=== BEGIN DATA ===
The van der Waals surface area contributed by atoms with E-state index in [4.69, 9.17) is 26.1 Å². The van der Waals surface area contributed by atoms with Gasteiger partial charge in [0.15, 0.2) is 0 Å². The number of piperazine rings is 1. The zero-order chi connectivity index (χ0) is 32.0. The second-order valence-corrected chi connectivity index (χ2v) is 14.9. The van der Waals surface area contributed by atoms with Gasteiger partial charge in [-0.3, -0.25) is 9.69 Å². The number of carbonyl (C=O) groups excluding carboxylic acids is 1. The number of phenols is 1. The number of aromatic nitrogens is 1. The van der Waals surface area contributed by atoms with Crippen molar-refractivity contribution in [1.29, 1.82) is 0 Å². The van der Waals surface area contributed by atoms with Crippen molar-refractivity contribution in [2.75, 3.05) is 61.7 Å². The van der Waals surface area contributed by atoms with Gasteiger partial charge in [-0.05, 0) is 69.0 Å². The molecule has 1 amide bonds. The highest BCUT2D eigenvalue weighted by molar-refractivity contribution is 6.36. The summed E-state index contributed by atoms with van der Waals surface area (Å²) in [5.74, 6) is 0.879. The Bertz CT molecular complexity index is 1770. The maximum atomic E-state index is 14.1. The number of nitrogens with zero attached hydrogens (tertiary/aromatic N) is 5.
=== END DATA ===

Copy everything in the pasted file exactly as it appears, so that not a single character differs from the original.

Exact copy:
The van der Waals surface area contributed by atoms with E-state index in [4.69, 9.17) is 26.1 Å². The van der Waals surface area contributed by atoms with Gasteiger partial charge in [0.15, 0.2) is 0 Å². The number of piperazine rings is 1. The zero-order chi connectivity index (χ0) is 32.0. The second-order valence-corrected chi connectivity index (χ2v) is 14.9. The van der Waals surface area contributed by atoms with Gasteiger partial charge in [-0.3, -0.25) is 9.69 Å². The number of carbonyl (C=O) groups excluding carboxylic acids is 1. The number of phenols is 1. The number of aromatic nitrogens is 1. The van der Waals surface area contributed by atoms with Crippen molar-refractivity contribution in [1.29, 1.82) is 0 Å². The van der Waals surface area contributed by atoms with Crippen molar-refractivity contribution in [2.75, 3.05) is 61.7 Å². The van der Waals surface area contributed by atoms with Gasteiger partial charge in [-0.05, 0) is 69.0 Å². The molecule has 1 amide bonds. The highest BCUT2D eigenvalue weighted by molar-refractivity contribution is 6.36. The summed E-state index contributed by atoms with van der Waals surface area (Å²) in [5.74, 6) is 0.879. The Bertz CT molecular complexity index is 1770. The maximum atomic E-state index is 14.1. The number of nitrogens with zero attached hydrogens (tertiary/aromatic N) is 5.